General Bonaparte exhausted the extraordinary resources within a few months after our arrival! He levied at that time as extensive a military contribution as the country could possibly support! To have recourse a second time to this expedient, now that we are surrounded with enemies from without, would only pave the way for an insurrection the first favourable moment.
Notwithstanding all this, Bonaparte, at quitting us, did not leave behind him a SINGLE SOUS in the military chest, nor any thing capable of being turned into money! He left, on the contrary, a debt of near ten millions, more than a whole year’s income in the present state of things: the pay of the army alone is in arrear full four millions.
The present state of the inundation makes it impossible to recover the deficiencies of the year just expired, and which, if it were not so, would scarce answer the expenses of a month: we cannot, therefore, enter again on the collection of the taxes till the end of November; and even then it is clear to me, that we shall not be in a condition to attend sufficiently to it, because we shall have our hands full of fighting. In a word, the Nile being very low this year, many provinces, deprived on the inundation, will claim the customary exemptions, to which we cannot, in common justice, object.
Every syllable, Citizen Directors, which I here advance, I can authenticate either by verbal processes, or by estimates of the different services regularly signed.
Although Egypt is to all appearance tranquil ,it is nothing less than in a state of submission; the people are restless and uneasy, and in spite of all we can do to the contrary, persist in looking upon us as the enemies of their property: their hearts are incessantly open to the hopes of a favourable change.
The Mameloucs are dispersed, but not destroyed. Mourad Bey is still in Upper Egypt with a body of men sufficiently numerous to find constant employment for a considerable part of our forces. If we should quit him for an instant, his little army would increase with inconceivable rapidity, and he would descend the Nile and harass us at the gates of this capital, where, in spite of the most vigilant attention, they have constantly found means, to this very hour, to procure him supplies of arms and money.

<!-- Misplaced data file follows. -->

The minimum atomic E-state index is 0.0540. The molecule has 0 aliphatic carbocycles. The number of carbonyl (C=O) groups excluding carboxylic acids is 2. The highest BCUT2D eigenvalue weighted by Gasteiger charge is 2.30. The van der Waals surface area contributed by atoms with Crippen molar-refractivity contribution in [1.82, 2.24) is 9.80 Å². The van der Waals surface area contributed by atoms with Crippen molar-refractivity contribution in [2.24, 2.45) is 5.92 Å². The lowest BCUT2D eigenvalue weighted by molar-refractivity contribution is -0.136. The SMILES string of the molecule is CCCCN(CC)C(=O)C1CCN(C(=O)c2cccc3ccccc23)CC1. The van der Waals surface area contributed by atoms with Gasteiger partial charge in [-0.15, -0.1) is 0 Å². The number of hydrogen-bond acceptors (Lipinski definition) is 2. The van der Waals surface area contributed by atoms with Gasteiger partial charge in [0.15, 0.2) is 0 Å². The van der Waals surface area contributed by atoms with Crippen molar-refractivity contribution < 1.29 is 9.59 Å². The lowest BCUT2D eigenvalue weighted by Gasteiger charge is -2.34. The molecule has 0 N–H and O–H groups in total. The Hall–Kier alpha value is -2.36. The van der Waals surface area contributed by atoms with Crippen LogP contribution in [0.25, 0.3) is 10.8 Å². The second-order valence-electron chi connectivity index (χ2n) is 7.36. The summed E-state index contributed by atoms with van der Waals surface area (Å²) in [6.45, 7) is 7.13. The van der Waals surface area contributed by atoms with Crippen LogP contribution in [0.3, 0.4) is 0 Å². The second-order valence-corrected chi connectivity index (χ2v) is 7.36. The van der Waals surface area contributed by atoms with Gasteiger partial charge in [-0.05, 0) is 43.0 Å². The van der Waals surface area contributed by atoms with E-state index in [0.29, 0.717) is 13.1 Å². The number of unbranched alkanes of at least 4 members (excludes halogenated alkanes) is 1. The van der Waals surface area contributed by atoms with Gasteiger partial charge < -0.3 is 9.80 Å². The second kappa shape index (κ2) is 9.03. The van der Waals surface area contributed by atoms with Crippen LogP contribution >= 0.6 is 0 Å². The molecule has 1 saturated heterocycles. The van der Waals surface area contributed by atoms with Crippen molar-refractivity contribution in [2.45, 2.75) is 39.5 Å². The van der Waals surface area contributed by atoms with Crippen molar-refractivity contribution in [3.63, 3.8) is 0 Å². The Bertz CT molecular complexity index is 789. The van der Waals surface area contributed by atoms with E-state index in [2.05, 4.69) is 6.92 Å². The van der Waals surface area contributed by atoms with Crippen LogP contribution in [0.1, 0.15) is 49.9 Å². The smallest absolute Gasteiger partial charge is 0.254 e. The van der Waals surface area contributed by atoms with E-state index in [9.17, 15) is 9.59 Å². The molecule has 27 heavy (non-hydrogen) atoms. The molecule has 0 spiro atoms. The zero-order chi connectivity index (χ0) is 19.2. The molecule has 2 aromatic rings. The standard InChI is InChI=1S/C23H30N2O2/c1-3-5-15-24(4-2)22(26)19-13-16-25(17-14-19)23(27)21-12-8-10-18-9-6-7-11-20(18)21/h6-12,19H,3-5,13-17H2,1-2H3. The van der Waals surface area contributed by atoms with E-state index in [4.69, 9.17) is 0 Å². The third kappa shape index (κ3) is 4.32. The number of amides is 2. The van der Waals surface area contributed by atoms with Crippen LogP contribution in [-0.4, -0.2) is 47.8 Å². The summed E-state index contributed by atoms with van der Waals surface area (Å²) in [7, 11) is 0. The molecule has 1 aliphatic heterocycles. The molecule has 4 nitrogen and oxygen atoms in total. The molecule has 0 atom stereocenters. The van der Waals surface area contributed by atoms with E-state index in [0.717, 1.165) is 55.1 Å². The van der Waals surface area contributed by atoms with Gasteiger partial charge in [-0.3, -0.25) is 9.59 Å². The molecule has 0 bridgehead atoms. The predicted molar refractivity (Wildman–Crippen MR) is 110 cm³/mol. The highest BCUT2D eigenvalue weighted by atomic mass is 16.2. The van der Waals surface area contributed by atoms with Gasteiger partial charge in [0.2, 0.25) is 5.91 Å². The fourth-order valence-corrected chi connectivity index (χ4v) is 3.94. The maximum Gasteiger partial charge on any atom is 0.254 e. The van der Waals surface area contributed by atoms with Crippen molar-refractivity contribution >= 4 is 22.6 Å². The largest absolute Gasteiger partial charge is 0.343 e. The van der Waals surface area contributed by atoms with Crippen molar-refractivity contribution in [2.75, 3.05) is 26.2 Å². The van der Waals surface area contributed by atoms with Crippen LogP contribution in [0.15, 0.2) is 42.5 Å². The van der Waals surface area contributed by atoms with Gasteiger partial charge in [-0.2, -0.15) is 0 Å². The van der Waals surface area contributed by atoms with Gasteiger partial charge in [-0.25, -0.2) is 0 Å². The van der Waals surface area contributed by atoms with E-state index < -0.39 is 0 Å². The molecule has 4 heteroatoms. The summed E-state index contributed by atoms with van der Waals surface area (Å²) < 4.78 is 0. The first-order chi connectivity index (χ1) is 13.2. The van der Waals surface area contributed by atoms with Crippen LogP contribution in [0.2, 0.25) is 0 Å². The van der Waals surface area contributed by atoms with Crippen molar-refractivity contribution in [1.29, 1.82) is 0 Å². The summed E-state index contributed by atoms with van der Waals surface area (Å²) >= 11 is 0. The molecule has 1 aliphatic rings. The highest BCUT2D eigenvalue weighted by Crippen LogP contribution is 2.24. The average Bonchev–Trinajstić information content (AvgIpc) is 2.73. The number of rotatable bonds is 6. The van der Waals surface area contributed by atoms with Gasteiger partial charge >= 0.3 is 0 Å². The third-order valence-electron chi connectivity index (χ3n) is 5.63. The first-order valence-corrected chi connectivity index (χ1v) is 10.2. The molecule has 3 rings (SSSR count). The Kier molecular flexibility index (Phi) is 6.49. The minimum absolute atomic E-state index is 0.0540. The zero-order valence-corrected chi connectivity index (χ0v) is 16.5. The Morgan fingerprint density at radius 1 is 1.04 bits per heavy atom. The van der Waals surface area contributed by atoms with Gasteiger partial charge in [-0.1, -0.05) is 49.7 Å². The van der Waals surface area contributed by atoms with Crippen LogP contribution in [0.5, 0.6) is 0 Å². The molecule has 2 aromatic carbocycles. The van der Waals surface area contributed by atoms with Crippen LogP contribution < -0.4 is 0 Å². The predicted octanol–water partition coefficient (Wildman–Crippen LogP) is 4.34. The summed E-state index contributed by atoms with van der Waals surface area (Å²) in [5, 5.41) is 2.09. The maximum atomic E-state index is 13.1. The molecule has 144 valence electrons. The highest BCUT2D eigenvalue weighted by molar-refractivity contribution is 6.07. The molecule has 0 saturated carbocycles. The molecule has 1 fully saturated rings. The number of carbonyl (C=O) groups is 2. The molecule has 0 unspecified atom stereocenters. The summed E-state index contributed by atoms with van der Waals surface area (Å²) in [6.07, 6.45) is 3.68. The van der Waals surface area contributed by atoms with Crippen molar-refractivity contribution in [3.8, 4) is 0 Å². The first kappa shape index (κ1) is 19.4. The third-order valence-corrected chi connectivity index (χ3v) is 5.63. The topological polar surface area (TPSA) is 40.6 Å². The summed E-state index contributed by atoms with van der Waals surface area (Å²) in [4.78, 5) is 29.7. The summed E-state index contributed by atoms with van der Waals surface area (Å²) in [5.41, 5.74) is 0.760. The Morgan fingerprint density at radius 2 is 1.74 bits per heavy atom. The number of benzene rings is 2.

Ibrahim Bey is at Gaza with about two thousand Mameloucs; and I am informed that thirty thousand men, part of the army of the Grand Vizier and Dgerzzar Pasha, are also arrived at the same place. The Grand Vizier left Damascus about three weeks ago; he is at present encamped near Acre: finally, the English are masters of the Red Sea.
Such, Citizen Directors, is the situation in which General Bonaparte has left me to sustain the enormous burden of commanding the army of the East! HE SAW THE FATAL CRISIS APPROACHING(4): your orders have not permitted him to surmount it. That such a crisis exists, his letters, his instructions, his negotiation lately set on foot, all contribute to evidence; it is of public notoriety, and our enemies appear to me no less perfectly informed of it than ourselves.
“If this year,” says General Bonaparte, “in spite of all my precautions, the plague should break out in Egypt, and carry off more than fifteen hundred men, &c. I then think that you ought not to venture upon another campaign, and that you are sufficiently justified in concluding a peace with the Ottoman Porte, even though the evacuation of Egypt should be the leading article, &c.”